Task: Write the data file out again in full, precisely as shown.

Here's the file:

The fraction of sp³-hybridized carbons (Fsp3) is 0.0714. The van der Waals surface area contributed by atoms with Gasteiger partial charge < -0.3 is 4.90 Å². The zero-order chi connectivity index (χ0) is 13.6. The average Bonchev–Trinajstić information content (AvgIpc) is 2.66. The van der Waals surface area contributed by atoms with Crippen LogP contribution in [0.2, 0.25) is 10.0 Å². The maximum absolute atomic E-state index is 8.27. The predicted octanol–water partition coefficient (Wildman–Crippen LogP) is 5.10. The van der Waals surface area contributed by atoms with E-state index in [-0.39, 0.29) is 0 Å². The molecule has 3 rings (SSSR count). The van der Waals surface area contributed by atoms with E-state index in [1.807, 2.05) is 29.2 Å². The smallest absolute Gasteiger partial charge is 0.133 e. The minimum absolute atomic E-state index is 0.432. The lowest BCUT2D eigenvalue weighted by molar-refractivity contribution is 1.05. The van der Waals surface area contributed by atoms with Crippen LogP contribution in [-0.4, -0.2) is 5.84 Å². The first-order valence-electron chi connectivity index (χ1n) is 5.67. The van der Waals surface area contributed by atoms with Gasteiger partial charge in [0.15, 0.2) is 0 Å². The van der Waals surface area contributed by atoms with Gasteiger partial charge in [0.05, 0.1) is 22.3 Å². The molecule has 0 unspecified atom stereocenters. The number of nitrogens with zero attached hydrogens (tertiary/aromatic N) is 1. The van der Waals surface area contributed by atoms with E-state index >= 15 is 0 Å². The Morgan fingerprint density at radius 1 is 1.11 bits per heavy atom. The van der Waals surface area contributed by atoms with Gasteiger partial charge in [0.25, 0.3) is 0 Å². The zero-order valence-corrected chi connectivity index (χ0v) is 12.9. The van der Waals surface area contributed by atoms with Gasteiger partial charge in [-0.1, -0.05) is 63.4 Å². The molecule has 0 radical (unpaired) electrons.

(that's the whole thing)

The fraction of sp³-hybridized carbons (Fsp3) is 0.0714. The van der Waals surface area contributed by atoms with Gasteiger partial charge < -0.3 is 4.90 Å². The zero-order chi connectivity index (χ0) is 13.6. The average Bonchev–Trinajstić information content (AvgIpc) is 2.66. The van der Waals surface area contributed by atoms with Crippen LogP contribution in [0.2, 0.25) is 10.0 Å². The maximum absolute atomic E-state index is 8.27. The predicted octanol–water partition coefficient (Wildman–Crippen LogP) is 5.10. The van der Waals surface area contributed by atoms with E-state index in [-0.39, 0.29) is 0 Å². The molecule has 3 rings (SSSR count). The van der Waals surface area contributed by atoms with E-state index in [1.807, 2.05) is 29.2 Å². The smallest absolute Gasteiger partial charge is 0.133 e. The minimum absolute atomic E-state index is 0.432. The lowest BCUT2D eigenvalue weighted by molar-refractivity contribution is 1.05. The van der Waals surface area contributed by atoms with Crippen LogP contribution in [-0.4, -0.2) is 5.84 Å². The first-order valence-electron chi connectivity index (χ1n) is 5.67. The van der Waals surface area contributed by atoms with Gasteiger partial charge in [0.15, 0.2) is 0 Å². The van der Waals surface area contributed by atoms with Gasteiger partial charge in [0.05, 0.1) is 22.3 Å². The molecule has 0 unspecified atom stereocenters. The number of nitrogens with zero attached hydrogens (tertiary/aromatic N) is 1. The van der Waals surface area contributed by atoms with E-state index >= 15 is 0 Å². The Morgan fingerprint density at radius 1 is 1.11 bits per heavy atom. The van der Waals surface area contributed by atoms with Gasteiger partial charge in [0.25, 0.3) is 0 Å². The zero-order valence-corrected chi connectivity index (χ0v) is 12.9. The van der Waals surface area contributed by atoms with Gasteiger partial charge in [-0.1, -0.05) is 63.4 Å². The molecule has 0 radical (unpaired) electrons.